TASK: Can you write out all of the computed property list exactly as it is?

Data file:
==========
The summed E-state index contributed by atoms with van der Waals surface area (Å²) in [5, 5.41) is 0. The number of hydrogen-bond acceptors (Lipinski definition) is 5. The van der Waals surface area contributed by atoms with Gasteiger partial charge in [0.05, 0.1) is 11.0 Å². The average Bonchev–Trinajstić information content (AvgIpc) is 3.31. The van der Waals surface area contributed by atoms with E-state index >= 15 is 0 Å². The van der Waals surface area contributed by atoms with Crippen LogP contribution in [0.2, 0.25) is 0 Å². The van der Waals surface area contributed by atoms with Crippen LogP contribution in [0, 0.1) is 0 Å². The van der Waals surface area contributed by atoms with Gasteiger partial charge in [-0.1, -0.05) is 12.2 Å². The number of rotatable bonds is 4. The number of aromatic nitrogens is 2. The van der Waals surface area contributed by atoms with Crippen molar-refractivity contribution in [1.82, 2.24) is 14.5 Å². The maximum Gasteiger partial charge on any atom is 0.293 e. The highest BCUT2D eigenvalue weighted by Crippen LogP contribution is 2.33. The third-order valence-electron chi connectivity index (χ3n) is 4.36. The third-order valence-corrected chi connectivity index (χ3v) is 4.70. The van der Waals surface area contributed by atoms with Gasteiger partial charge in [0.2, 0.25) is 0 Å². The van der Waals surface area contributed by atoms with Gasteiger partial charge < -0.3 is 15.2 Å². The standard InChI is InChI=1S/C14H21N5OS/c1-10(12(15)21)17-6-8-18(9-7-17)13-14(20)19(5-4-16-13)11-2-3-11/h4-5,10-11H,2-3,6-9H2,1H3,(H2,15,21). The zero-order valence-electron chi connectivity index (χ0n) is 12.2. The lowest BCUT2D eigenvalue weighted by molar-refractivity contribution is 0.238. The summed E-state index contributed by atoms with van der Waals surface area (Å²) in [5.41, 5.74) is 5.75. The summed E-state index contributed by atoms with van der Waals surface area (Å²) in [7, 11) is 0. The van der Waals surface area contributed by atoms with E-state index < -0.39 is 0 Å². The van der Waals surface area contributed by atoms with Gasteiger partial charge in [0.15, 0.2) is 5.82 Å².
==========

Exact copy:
The summed E-state index contributed by atoms with van der Waals surface area (Å²) in [5, 5.41) is 0. The number of hydrogen-bond acceptors (Lipinski definition) is 5. The van der Waals surface area contributed by atoms with Gasteiger partial charge in [0.05, 0.1) is 11.0 Å². The average Bonchev–Trinajstić information content (AvgIpc) is 3.31. The van der Waals surface area contributed by atoms with E-state index >= 15 is 0 Å². The van der Waals surface area contributed by atoms with Crippen LogP contribution in [0.2, 0.25) is 0 Å². The van der Waals surface area contributed by atoms with Crippen LogP contribution in [0, 0.1) is 0 Å². The van der Waals surface area contributed by atoms with Gasteiger partial charge in [-0.1, -0.05) is 12.2 Å². The number of rotatable bonds is 4. The number of aromatic nitrogens is 2. The van der Waals surface area contributed by atoms with Crippen molar-refractivity contribution in [1.82, 2.24) is 14.5 Å². The maximum Gasteiger partial charge on any atom is 0.293 e. The highest BCUT2D eigenvalue weighted by Crippen LogP contribution is 2.33. The third-order valence-electron chi connectivity index (χ3n) is 4.36. The third-order valence-corrected chi connectivity index (χ3v) is 4.70. The van der Waals surface area contributed by atoms with Gasteiger partial charge in [0.2, 0.25) is 0 Å². The van der Waals surface area contributed by atoms with Gasteiger partial charge < -0.3 is 15.2 Å². The standard InChI is InChI=1S/C14H21N5OS/c1-10(12(15)21)17-6-8-18(9-7-17)13-14(20)19(5-4-16-13)11-2-3-11/h4-5,10-11H,2-3,6-9H2,1H3,(H2,15,21). The zero-order valence-electron chi connectivity index (χ0n) is 12.2. The lowest BCUT2D eigenvalue weighted by molar-refractivity contribution is 0.238. The summed E-state index contributed by atoms with van der Waals surface area (Å²) in [5.41, 5.74) is 5.75. The summed E-state index contributed by atoms with van der Waals surface area (Å²) in [7, 11) is 0. The van der Waals surface area contributed by atoms with E-state index < -0.39 is 0 Å². The van der Waals surface area contributed by atoms with Gasteiger partial charge in [0.15, 0.2) is 5.82 Å².